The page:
The other is strengthening cooperation in the pharmaceutical sector with a focus on access and availability to safe, effective, and affordable medical countermeasures.
Digital health innovations and solutions to aid universal health coverage and improve healthcare service delivery are also among the priorities of India’s G20 presidency.
“With shifts related to climate change and also the way we are living our lives on this planet today, there is a likelihood of certain new types of health emergencies. These could be new infections or infections in geographies where they did not occur earlier. Other emergencies could be those associated with extreme temperatures or triggered by floods,” said NITI Ayog Member (Health) Dr VK Paul on the sidelines of the G20 Health Working Group meeting on Monday.
“Climate change and its impact on health and human development and economics is a larger and a multi-dimensional issue that concerns us all,” he said.
Within the G20, the Health Working Group is focusing on climate change effects on the One-Health system, he said.
Minimising digital health divide
Niti Aayog member (Health) Dr VK Paul on Monday said India is committed to minimising the digital health divide by promoting digital solutions and innovation to aid universal health coverage.
Addressing an event related to the 3rd Health Working Group of G20 India in Hyderabad, Paul said India’s digital goods are for the world and that the country’s digital infrastructure and capabilities are enablers of global economic growth and human development.
He gave the keynote address for the event titled ‘Digital Health Innovations and Solutions to Aid Universal Health Coverage and Improve Healthcare Service Delivery’ during the second day of the G20 meet in Hyderabad.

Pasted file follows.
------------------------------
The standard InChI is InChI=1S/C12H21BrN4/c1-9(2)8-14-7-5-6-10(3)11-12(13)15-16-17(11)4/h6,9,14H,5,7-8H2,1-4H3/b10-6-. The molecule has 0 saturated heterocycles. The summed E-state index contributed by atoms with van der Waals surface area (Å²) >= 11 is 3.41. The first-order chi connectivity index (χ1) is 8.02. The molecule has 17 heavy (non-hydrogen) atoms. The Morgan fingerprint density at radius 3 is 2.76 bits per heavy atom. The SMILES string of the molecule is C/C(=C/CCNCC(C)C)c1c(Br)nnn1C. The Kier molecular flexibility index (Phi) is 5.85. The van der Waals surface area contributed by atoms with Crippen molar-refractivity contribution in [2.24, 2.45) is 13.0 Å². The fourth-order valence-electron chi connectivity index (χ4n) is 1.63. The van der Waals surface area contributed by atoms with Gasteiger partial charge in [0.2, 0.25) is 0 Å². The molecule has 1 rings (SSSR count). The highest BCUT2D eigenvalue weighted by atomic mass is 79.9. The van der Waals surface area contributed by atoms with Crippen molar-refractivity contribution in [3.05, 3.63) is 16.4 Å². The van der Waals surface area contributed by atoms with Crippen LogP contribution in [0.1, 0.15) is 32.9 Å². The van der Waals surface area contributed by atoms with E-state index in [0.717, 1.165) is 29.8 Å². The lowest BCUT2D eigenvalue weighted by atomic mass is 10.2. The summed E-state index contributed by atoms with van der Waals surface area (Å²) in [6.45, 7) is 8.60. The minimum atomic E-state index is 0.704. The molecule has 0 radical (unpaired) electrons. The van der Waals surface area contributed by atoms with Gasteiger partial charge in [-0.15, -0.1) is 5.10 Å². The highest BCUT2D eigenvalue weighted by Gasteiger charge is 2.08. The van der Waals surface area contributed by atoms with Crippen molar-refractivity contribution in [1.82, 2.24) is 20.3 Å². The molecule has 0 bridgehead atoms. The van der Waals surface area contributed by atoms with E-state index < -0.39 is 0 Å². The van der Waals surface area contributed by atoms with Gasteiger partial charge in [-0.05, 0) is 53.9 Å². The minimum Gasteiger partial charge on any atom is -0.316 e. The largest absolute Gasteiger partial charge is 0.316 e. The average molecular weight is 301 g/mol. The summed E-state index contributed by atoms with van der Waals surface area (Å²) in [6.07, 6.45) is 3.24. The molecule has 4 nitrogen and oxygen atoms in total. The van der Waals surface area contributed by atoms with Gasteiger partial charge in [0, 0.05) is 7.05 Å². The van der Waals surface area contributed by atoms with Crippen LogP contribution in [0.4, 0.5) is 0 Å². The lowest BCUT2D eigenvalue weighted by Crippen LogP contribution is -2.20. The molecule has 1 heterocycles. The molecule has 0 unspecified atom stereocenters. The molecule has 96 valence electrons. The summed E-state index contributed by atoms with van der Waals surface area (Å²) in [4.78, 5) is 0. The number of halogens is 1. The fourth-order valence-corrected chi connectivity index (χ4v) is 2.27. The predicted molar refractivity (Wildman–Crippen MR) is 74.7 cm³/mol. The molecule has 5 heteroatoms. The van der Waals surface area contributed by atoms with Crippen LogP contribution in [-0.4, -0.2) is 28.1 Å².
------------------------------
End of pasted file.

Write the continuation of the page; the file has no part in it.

“India as the voice of Global South is committed to minimising the digital health divide by promoting digital solutions and innovation to aid universal health coverage,” Paul said.
Quoting a previous statement by Prime Minister Narendra Modi on Digital India, Paul said, “I dream of a digital India with quality healthcare accessible right up to the remotest regions powered by e-healthcare.”
He said deliberations in the health working groups suggest that digital technologies can play a very critical role in achieving universal health coverage and combating health emergencies.
Digital health, through initiatives such as telemedicine and mobile apps, can enable universal health coverage by increasing access to people irrespective of location or socio-economic status, he said.
The G20 Health Working Group is deliberating to create a global digital health initiative to provide a platform to promote equitable access to digital tools and technologies among the countries concerned towards ensuring universal health coverage, he added.
Speaking at the meeting, Dr Christopher Elias, President, Global Development, Bill and Melinda Gates Foundation, said the world has seen momentum in development of lower and middle-income countries in the last decade, especially after the Covid pandemic.
World Health Organisation official Dr Alain Labrique said “quality, efficiency, equity, and inclusion” of global health systems will depend on how the group works together.
“We must as a group invest strategically. This will enable a cross-border exchange of credential health information now available to all member states,” said Dr Labrique, Director, Department of Digital Health and Innovation, WHO.
(With PTI inputs)